Cenovus endeavours to procure goods and services from local providers whenever possible. Given many of our closest neighbours are Aboriginal communities, we work hard to maintain good relationships with local Aboriginal businesses. This approach has helped us meet the needs of our operations while also supporting local economic development.

We expect that our industry will continue to face economic challenges associated with oil price volatility. While this impacts our planned capital expenditure overall, working with local Aboriginal businesses will continue to be a priority for Cenovus. Our Aboriginal business spend as a percentage of total capital spend in 2016 was 19 percent, a reflection of our effort to engage Aboriginal suppliers as well as the growing number of qualified Aboriginal-run businesses. From 2009 to early 2017, we surpassed $2 billion in cumulative spend doing business with local and Aboriginal companies in our operating areas.

Learn more about some of the local Aboriginal companies we’re doing business with in our operating areas »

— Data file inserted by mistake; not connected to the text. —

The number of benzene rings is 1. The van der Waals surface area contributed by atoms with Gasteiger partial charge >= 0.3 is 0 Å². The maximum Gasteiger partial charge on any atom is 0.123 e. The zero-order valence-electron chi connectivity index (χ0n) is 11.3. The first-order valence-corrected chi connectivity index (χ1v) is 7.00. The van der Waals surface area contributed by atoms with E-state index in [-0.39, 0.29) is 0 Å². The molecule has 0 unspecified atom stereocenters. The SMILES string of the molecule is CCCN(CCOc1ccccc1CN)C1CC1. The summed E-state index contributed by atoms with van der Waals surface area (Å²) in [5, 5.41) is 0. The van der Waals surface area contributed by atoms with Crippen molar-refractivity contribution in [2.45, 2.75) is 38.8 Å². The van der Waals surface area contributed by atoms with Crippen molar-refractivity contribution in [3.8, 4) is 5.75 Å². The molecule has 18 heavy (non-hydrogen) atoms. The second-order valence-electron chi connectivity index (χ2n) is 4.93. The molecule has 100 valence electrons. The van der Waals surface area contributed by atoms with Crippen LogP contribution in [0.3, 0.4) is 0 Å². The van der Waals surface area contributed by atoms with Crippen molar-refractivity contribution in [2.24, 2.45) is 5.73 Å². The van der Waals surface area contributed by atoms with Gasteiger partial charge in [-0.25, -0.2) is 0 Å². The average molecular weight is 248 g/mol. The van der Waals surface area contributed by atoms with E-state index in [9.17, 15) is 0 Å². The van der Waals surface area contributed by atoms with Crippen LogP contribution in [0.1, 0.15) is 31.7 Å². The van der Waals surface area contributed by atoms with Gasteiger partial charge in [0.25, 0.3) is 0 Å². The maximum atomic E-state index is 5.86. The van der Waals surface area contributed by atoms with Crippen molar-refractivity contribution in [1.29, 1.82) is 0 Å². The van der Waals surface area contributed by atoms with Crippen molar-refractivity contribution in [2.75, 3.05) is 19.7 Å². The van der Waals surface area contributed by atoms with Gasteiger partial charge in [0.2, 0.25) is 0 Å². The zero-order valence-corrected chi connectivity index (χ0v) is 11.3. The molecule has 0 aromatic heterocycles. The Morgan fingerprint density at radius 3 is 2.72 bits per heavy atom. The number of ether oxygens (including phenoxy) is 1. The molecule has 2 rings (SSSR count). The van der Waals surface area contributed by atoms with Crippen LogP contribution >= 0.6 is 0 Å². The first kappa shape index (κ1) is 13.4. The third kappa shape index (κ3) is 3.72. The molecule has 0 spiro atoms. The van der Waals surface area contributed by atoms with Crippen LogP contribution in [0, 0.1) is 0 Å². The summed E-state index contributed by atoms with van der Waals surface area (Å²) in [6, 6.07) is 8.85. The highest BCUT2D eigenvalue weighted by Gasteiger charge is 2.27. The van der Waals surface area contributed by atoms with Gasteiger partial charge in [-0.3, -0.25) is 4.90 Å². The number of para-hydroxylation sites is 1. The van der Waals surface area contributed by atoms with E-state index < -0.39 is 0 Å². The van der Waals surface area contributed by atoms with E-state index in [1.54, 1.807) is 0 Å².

Our Employment Bridging Internship Program gives us an opportunity to work closely with Aboriginal communities and organizations near our operating areas in northern Alberta to identify internship candidates who are interested in working toward a career in the oil and gas industry. This unique program provides training and paid work opportunities for eligible Aboriginal participants. In early 2016, two participants began their internship at our Foster Creek oil sands project.

At Cenovus, we embrace the opportunity to contribute to the strength and sustainability of the communities in our operating areas. That’s one reason why we provide support for post-secondary education for Aboriginal students living in the communities where we operate.